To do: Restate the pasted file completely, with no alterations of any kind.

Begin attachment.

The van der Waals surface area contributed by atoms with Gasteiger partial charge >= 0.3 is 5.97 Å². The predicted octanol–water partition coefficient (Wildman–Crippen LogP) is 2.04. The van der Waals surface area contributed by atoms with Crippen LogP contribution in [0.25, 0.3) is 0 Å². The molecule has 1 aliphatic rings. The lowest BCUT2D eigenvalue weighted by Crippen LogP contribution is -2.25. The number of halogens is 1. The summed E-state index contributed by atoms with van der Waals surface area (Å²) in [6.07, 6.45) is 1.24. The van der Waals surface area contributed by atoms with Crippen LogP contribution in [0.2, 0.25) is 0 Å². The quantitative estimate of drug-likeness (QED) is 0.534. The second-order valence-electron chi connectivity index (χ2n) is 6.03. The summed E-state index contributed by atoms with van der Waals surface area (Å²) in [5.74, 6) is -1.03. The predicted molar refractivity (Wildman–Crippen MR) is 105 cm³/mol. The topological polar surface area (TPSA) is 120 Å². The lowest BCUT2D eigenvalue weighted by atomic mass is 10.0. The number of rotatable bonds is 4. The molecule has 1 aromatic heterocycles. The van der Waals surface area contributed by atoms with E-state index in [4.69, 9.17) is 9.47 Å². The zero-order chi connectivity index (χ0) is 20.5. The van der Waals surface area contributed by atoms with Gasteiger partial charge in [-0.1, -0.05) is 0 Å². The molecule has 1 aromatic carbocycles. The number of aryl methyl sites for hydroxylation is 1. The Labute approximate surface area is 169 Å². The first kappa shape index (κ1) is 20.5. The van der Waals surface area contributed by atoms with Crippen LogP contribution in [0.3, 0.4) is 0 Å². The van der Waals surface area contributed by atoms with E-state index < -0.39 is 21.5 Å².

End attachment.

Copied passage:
The van der Waals surface area contributed by atoms with Gasteiger partial charge >= 0.3 is 5.97 Å². The predicted octanol–water partition coefficient (Wildman–Crippen LogP) is 2.04. The van der Waals surface area contributed by atoms with Crippen LogP contribution in [0.25, 0.3) is 0 Å². The molecule has 1 aliphatic rings. The lowest BCUT2D eigenvalue weighted by Crippen LogP contribution is -2.25. The number of halogens is 1. The summed E-state index contributed by atoms with van der Waals surface area (Å²) in [6.07, 6.45) is 1.24. The van der Waals surface area contributed by atoms with Crippen LogP contribution in [0.2, 0.25) is 0 Å². The quantitative estimate of drug-likeness (QED) is 0.534. The second-order valence-electron chi connectivity index (χ2n) is 6.03. The summed E-state index contributed by atoms with van der Waals surface area (Å²) in [5.74, 6) is -1.03. The predicted molar refractivity (Wildman–Crippen MR) is 105 cm³/mol. The topological polar surface area (TPSA) is 120 Å². The lowest BCUT2D eigenvalue weighted by atomic mass is 10.0. The number of rotatable bonds is 4. The molecule has 1 aromatic heterocycles. The van der Waals surface area contributed by atoms with E-state index in [4.69, 9.17) is 9.47 Å². The zero-order chi connectivity index (χ0) is 20.5. The van der Waals surface area contributed by atoms with Gasteiger partial charge in [-0.1, -0.05) is 0 Å². The molecule has 1 aromatic carbocycles. The number of aryl methyl sites for hydroxylation is 1. The Labute approximate surface area is 169 Å². The first kappa shape index (κ1) is 20.5. The van der Waals surface area contributed by atoms with Crippen LogP contribution in [0.3, 0.4) is 0 Å². The van der Waals surface area contributed by atoms with E-state index < -0.39 is 21.5 Å².